Spain’s new-old monster

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On September 7, the far-right Vox party filled the Spanish arena of Vistalegre with ten thousand nostalgic for the Franco regime, neofascists, Catholic extremists and reactionaries of all kinds. By putting on such a show, Vox had good reasons to choose this particular place, that is, the same arena in which Podemos held its own congresses. The far-right party has organized its rally here in order to display its own strength.

Vox wanted to boast of being the natural antagonist of the new left emerging from the anti-austerity movement of the 15M. And it succeeded. Since that event, the name Vox has appeared in the media, its leaders are in all the papers, and the party has started to be taken seriously by opinion polls (going from zero percent to around 5 percent in a matter of months. ).

The Vistalegre event marks a turning point in Spanish politics: the rise of a new far right, in a country once seen as an exception to the global fascist threat.

Vox was created in 2013 under the leadership of Alejo Vidal Quadras, former leader of Partido Popular (PP), the traditional party of the Spanish right. Quadras has set Vox the explicit objective of “rallying right-wing voters disillusioned by the policy of the PP”. However, this operation did not take off as well as expected, and this right-wing vote critical of the PP was instead taken up by alternative forces with a less sharp ideological profile, such as Ciudadanos or the Unión Progreso y Democracia ( although the latter has now almost disappeared).

This failure brought the first crisis to Vox; after having advocated closer relations with these other center-right forces, its founding president Quadras soon left the party, now reorganized on new bases. In September 2014, Santiago Abascal became party president (a role he still holds) and began to shift the party from more traditionally conservative positions to a new reactionary far right: a shift aligned with other global phenomena, and yet which also has unmistakably Spanish elements. characteristics.

Vox’s ideas join the reactionary wave that is spreading around the world. It expresses a powerful hatred against the traditions of the left; its anti-communism (“against the reds”) results in attacks against the fantastic threat of “cultural Marxism”. Its activists claim that the latter has colonized the minds of citizens, thus threatening the values ​​that underpin the cohesion of Spain.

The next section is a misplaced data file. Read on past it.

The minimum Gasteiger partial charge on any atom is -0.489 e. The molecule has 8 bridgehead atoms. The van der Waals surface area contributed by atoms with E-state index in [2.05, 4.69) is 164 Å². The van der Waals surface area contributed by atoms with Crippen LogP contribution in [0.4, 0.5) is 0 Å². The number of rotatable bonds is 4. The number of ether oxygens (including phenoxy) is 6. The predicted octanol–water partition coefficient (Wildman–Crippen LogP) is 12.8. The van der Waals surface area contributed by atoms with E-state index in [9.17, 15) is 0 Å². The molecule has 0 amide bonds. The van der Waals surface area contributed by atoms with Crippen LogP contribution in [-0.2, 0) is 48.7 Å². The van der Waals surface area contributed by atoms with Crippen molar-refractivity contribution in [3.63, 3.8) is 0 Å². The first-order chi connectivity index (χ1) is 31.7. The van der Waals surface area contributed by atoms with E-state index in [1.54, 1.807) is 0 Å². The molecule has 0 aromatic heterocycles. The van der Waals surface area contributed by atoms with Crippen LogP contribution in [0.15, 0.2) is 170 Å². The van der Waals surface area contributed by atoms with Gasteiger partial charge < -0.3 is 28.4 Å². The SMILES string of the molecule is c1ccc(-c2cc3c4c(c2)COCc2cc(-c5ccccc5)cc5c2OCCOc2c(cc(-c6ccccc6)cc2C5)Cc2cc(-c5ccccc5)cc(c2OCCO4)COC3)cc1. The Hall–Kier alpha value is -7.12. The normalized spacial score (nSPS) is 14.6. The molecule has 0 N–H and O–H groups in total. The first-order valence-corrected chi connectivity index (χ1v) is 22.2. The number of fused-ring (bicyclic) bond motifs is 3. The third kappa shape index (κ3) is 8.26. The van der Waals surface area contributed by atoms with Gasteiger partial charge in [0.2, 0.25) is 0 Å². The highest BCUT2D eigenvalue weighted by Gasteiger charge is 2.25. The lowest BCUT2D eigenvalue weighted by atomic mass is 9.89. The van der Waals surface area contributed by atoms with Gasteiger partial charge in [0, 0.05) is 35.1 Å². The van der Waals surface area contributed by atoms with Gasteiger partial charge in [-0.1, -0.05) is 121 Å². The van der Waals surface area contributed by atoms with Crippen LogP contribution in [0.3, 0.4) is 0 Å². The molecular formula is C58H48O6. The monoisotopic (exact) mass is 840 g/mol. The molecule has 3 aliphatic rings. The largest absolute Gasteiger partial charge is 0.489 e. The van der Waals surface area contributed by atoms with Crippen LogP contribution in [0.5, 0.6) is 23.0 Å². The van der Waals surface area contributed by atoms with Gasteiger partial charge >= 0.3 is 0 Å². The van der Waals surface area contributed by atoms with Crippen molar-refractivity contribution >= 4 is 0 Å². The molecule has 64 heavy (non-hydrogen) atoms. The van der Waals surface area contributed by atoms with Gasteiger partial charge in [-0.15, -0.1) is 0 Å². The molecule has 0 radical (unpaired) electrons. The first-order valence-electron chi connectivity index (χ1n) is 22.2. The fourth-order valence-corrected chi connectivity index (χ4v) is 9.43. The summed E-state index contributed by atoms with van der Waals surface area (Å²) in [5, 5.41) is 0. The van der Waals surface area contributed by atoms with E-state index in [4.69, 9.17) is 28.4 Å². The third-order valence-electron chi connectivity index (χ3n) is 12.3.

One of the main targets of Vox’s rage are feminist and LGBTQ movements, which she accuses of organizing brainwashing in lecture halls and in the media so-called hegemonized by identity politics. Affirming his own “politically incorrect” good faith and claiming to be the victim of “progressive censorship”, Vox paints himself in the colors of the white Spanish producer who dutifully gets up to work every morning, and who – whether boss or worker – is threatened by hordes of migrants who have come to steal his work.

However, Vox retains the fundamental traits of Spanish conservatism. The Spanish fascist tradition has never allowed itself too many “revolutionary” hues. The founder of the Phalange Española, José Antonio Primo de Rivera, and General Franco have always sought to adopt a discourse that is more “reactionary” than “revolutionary”.

These figures have a lot to do with the fact that, from its origins, the main task of Spanish fascism has been to organize the counter-revolution against the left, in a country whose social formation means that the petty bourgeoisie and the middle classes have always been deeply linked to the political structure of the ruling class and the aristocracy. Apart from some small minorities, Spanish fascism has always been royalist, seeking in the king a traditional source of legitimacy that other European fascisms sought elsewhere.

Another ideological matrix that establishes a family link between Vox and this national-reactionary tradition is his defense of a legacy of hispanity (” Spanish “). Although few people still remember it, Spain was certainly once a world empire, which conquered America and half of Europe with blood and fire. If this heritage is difficult to claim, even in terms of development (the imperial monarchy was only a parasitic outgrowth, based on military blunder, religious colonialism and the underdevelopment of the productive forces), it functions as a version Spanish version of Donald Trump’s “Make America Great Again”, but with a much less material basis in current realities.

This is a neo-imperialism without imperial scope, which thus ends up directing these frustrated desires towards a sharpened Spanish nationalism in the domestic context: the Galicians, the Basques and, today, the Catalan separatists are – with the “Red” – the enemies par excellence around which the project of the Spanish right is built. Vox himself was able to take advantage of a certain disaffection with the traditional right, accused of being too “soft” towards an enemy within perceived as having been on the offensive through the recent period of turmoil in the Spanish politics.